Japan, interesting studies of people. Lots of quiet character movies.
    Korean, everyone get beaten up then dies.
    Hong Kong, Just about everyone dies but one bad guy.
    Chinese, heroic history
    But as I say this each country has small quiet movies like the one you just saw.
    I think I know more Asian actors that American !

    cheers, parsnip

    ReplyDelete
    Replies
    1. Thanks for that little boost to my ego, ap. :-)

      Delete
  12. That sounds brilliant.

    ReplyDelete
  13. Oh and I meant to add, we can also do the following two weekends, if neither of them suits .... it's going to have to be Christmas Dinner!!

    Only kidding Lol. xx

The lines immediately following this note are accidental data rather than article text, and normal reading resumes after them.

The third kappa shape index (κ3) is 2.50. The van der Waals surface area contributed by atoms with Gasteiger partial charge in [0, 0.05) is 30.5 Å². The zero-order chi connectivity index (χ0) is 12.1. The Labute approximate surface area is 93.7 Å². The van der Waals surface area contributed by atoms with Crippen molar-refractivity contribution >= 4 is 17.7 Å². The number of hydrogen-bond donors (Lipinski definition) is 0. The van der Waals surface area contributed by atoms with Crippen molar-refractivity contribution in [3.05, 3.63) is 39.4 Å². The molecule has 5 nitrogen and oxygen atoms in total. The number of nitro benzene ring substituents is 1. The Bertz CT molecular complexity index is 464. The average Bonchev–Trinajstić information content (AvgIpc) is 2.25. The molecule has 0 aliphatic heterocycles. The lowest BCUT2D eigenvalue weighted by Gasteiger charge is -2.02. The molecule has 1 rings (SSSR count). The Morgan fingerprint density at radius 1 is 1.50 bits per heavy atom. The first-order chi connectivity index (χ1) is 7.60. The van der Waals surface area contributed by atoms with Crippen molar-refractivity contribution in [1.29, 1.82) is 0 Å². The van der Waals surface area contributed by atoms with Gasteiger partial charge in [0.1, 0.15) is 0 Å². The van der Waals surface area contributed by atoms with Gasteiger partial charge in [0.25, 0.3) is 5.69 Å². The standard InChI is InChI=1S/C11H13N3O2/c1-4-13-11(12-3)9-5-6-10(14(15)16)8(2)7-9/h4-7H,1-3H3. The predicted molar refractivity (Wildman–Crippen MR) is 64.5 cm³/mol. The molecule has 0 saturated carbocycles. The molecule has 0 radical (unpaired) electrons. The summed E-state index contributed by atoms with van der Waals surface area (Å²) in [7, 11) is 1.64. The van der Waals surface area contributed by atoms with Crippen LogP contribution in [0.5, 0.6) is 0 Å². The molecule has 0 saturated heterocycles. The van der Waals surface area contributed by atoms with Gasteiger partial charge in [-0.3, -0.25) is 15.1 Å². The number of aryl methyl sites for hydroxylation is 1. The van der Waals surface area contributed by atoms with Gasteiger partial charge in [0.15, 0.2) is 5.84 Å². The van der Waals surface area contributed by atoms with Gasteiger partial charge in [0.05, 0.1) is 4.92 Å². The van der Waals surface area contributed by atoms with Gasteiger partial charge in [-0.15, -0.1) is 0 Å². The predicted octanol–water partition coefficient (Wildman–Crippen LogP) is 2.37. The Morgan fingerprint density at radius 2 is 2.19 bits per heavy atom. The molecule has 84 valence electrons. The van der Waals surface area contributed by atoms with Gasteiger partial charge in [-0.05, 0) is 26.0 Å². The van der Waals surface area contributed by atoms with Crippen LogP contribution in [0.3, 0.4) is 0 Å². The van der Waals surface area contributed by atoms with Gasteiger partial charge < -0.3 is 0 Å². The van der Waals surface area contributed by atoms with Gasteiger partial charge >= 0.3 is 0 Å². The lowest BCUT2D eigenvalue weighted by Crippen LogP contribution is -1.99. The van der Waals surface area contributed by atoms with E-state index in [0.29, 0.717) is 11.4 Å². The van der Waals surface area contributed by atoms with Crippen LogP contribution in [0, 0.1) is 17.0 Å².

ReplyDelete
  14. I will definitely look for this one, John. Thanks.

    ReplyDelete
  15. John - it is exactly the same here in N Yorkshire. Get any really good film and the audience is thin to say the least. Have you looked our farm up on Google yet?

    ReplyDelete
  16. Kudos to the theater for showing such films. Here there would only be the big box office films. No soul.

    ReplyDelete
  17. I saw this film over the weekend and loved it. Whishaw's grief and overwhelming emotions were so authentic it brought tears to my eyes as well. Like you I could have done without the 'romance' between Junn and Allen, but I guess that was the catalyst for getting Vann the interpreter.

    ReplyDelete

I love comments and will now try very hard to reply to all of them
Please dont be abusive x